Bobo's Revenge | Performing Arts Review | Chicago Reader

Bobo's Revenge 

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Bobo's Revenge, at Cafe Voltaire. A serial killer is bumping off clowns. The more glamorous circus folks, the headliners, are unconcerned--the victims are only clowns, after all, and isn't clowning a notoriously violent form of humor anyway? But Maddie Hairy, the ringmaster's beautiful bearded daughter, is alarmed and calls in Gumshoe Fly, a Chandler-esque detective who has "forgotten how to laugh." His investigations uncover something called "the ultimate tasteless joke," one glimpse of which marks the glimpser as the next target. By the time we learn the secrets of the Maltese rubber chicken, the blind fortune-teller Madame Q, and Fly's humorlessness, playwright Paul C. Foster has sketched an acid portrait of a cruel, deluded society where, as one of the songs tells us, "Death Is a Funny Guy."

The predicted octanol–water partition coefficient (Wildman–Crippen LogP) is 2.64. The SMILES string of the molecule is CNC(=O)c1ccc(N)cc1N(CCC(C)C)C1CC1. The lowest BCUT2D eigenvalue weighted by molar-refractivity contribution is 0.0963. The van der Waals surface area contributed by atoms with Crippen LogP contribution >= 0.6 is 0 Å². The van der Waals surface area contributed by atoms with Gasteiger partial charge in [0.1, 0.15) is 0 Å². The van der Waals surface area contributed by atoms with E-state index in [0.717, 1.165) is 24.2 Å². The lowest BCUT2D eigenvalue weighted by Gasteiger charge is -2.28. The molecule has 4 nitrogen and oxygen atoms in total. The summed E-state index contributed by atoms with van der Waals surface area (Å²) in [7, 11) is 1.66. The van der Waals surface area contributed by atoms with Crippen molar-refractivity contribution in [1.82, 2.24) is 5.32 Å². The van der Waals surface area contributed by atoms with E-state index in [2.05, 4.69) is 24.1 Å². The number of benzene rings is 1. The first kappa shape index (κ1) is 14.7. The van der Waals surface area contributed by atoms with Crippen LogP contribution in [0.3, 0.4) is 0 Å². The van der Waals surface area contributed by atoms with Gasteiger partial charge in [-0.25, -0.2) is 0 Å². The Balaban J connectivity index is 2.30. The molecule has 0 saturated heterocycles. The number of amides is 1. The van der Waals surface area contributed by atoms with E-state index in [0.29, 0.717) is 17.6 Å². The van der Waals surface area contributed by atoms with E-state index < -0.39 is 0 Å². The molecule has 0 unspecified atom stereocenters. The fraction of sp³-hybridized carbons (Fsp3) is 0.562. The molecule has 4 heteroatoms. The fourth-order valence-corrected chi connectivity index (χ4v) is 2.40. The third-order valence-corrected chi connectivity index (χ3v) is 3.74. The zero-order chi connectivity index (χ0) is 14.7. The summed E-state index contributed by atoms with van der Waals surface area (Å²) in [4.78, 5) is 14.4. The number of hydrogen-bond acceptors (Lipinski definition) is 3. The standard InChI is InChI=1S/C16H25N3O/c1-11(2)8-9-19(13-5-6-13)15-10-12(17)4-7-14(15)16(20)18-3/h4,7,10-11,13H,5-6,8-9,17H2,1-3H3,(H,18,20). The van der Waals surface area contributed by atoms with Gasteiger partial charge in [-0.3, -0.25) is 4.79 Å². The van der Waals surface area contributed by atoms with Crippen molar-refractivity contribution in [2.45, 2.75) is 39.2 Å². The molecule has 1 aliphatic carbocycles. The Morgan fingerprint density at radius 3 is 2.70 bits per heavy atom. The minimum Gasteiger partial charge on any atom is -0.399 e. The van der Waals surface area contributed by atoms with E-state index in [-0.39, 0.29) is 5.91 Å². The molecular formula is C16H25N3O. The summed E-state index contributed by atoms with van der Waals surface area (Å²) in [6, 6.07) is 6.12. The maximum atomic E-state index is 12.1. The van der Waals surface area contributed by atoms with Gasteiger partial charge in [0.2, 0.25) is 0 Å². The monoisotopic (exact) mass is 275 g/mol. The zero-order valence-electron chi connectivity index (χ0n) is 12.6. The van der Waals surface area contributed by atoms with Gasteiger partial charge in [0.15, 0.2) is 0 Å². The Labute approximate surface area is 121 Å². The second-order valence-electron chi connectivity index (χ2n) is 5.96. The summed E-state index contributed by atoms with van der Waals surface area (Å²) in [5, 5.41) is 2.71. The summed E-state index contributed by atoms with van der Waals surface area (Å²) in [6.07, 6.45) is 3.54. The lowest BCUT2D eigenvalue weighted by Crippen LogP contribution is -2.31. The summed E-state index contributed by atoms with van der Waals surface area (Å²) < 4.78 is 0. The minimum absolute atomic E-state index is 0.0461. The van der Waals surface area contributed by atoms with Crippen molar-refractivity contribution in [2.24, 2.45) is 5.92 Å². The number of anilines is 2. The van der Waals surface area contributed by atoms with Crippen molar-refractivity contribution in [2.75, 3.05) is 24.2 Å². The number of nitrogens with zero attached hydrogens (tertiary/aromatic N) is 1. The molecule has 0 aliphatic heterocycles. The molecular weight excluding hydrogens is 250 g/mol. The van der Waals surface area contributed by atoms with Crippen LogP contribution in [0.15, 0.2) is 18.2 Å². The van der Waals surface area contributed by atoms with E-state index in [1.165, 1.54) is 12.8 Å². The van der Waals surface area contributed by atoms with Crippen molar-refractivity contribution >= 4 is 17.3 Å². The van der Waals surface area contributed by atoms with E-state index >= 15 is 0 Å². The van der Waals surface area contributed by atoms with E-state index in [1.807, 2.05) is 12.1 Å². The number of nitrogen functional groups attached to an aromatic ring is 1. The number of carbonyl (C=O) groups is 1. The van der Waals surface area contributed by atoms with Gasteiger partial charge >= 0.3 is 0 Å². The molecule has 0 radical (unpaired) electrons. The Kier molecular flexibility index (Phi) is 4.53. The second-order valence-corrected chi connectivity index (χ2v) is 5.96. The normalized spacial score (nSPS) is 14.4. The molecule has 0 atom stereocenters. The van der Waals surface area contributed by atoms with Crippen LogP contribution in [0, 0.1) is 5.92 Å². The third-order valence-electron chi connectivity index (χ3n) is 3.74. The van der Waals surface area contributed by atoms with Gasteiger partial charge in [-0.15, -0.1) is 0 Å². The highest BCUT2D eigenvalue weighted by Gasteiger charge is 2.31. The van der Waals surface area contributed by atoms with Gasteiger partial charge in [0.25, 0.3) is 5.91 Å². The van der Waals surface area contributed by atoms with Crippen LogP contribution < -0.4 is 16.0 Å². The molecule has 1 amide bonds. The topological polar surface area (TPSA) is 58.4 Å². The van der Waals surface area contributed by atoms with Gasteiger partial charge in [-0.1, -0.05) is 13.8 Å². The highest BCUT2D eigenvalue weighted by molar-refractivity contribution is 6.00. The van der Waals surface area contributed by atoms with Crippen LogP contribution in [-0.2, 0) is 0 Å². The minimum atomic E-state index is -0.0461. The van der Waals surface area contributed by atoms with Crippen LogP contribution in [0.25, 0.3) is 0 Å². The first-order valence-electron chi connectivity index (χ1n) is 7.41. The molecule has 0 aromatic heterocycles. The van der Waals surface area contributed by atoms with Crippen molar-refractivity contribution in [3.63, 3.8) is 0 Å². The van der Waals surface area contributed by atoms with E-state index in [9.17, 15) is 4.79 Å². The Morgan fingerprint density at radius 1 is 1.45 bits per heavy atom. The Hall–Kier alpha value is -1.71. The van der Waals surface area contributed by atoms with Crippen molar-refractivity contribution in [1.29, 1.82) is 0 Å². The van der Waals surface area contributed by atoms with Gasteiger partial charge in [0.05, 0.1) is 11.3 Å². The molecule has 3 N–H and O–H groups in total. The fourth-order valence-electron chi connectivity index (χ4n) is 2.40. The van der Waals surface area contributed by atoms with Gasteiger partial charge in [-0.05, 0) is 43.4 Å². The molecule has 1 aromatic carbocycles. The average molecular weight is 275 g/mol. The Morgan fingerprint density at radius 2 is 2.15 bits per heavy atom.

Bobo's Revenge, with its intricate plot and dialogue dense with allusions, at just under two hours is a gib undertaking for a late-night slot--a handicap that director Jeremy Hornik attempts to remedy with a breakneck pace that renders much of the text unintelligible. What makes this even more unfortunate is the six cast members' uniform talent as they sprint through their multiple roles.

Still in development, and accompanied by a brisk minor-key score, Bobo's Revenge is sometimes obscured by its slapstick, slapdash clutter, but there's no denying the intelligence and compassion beneath the surface silliness. With a little streamlining, this could be social satire to rival that of ringmaster Quentin Tarantino himself. --Mary Shen Barnidge

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